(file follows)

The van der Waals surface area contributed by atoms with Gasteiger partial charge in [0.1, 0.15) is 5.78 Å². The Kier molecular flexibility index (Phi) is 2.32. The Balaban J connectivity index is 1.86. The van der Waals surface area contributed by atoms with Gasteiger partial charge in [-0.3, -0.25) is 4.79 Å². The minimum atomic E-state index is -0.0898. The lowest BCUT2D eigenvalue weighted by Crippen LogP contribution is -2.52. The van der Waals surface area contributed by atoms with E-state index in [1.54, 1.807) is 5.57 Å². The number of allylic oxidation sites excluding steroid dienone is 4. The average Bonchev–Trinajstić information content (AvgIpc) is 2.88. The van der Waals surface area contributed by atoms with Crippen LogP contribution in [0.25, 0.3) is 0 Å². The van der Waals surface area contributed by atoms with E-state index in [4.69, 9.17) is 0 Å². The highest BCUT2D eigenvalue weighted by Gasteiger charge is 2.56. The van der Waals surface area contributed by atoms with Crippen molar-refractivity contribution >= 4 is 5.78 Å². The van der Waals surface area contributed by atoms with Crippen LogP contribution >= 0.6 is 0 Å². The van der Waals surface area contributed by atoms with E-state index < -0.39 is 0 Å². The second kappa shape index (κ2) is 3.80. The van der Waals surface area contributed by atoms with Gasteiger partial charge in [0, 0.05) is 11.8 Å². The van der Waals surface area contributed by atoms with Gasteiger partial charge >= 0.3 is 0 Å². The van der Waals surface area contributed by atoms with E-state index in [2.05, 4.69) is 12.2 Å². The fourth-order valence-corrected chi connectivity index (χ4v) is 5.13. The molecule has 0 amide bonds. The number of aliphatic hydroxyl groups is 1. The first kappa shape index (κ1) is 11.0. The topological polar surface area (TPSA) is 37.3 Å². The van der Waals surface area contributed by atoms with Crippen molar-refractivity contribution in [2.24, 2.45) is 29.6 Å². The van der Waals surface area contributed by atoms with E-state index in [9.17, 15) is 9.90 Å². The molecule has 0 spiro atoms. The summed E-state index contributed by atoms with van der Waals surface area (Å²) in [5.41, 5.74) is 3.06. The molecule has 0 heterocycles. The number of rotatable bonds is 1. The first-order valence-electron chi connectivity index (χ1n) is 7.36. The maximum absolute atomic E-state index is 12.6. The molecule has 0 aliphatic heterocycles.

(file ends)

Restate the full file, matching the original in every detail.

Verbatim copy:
The van der Waals surface area contributed by atoms with Gasteiger partial charge in [0.1, 0.15) is 5.78 Å². The Kier molecular flexibility index (Phi) is 2.32. The Balaban J connectivity index is 1.86. The van der Waals surface area contributed by atoms with Gasteiger partial charge in [-0.3, -0.25) is 4.79 Å². The minimum atomic E-state index is -0.0898. The lowest BCUT2D eigenvalue weighted by Crippen LogP contribution is -2.52. The van der Waals surface area contributed by atoms with E-state index in [1.54, 1.807) is 5.57 Å². The number of allylic oxidation sites excluding steroid dienone is 4. The average Bonchev–Trinajstić information content (AvgIpc) is 2.88. The van der Waals surface area contributed by atoms with Crippen LogP contribution in [0.25, 0.3) is 0 Å². The van der Waals surface area contributed by atoms with E-state index in [4.69, 9.17) is 0 Å². The highest BCUT2D eigenvalue weighted by Gasteiger charge is 2.56. The van der Waals surface area contributed by atoms with Crippen molar-refractivity contribution >= 4 is 5.78 Å². The van der Waals surface area contributed by atoms with Crippen LogP contribution >= 0.6 is 0 Å². The van der Waals surface area contributed by atoms with E-state index < -0.39 is 0 Å². The second kappa shape index (κ2) is 3.80. The van der Waals surface area contributed by atoms with Gasteiger partial charge in [0, 0.05) is 11.8 Å². The van der Waals surface area contributed by atoms with Gasteiger partial charge >= 0.3 is 0 Å². The van der Waals surface area contributed by atoms with E-state index in [2.05, 4.69) is 12.2 Å². The fourth-order valence-corrected chi connectivity index (χ4v) is 5.13. The molecule has 0 amide bonds. The number of aliphatic hydroxyl groups is 1. The first kappa shape index (κ1) is 11.0. The topological polar surface area (TPSA) is 37.3 Å². The van der Waals surface area contributed by atoms with Crippen molar-refractivity contribution in [2.24, 2.45) is 29.6 Å². The van der Waals surface area contributed by atoms with E-state index in [9.17, 15) is 9.90 Å². The molecule has 0 spiro atoms. The summed E-state index contributed by atoms with van der Waals surface area (Å²) in [5.41, 5.74) is 3.06. The molecule has 0 heterocycles. The number of rotatable bonds is 1. The first-order valence-electron chi connectivity index (χ1n) is 7.36. The maximum absolute atomic E-state index is 12.6. The molecule has 0 aliphatic heterocycles.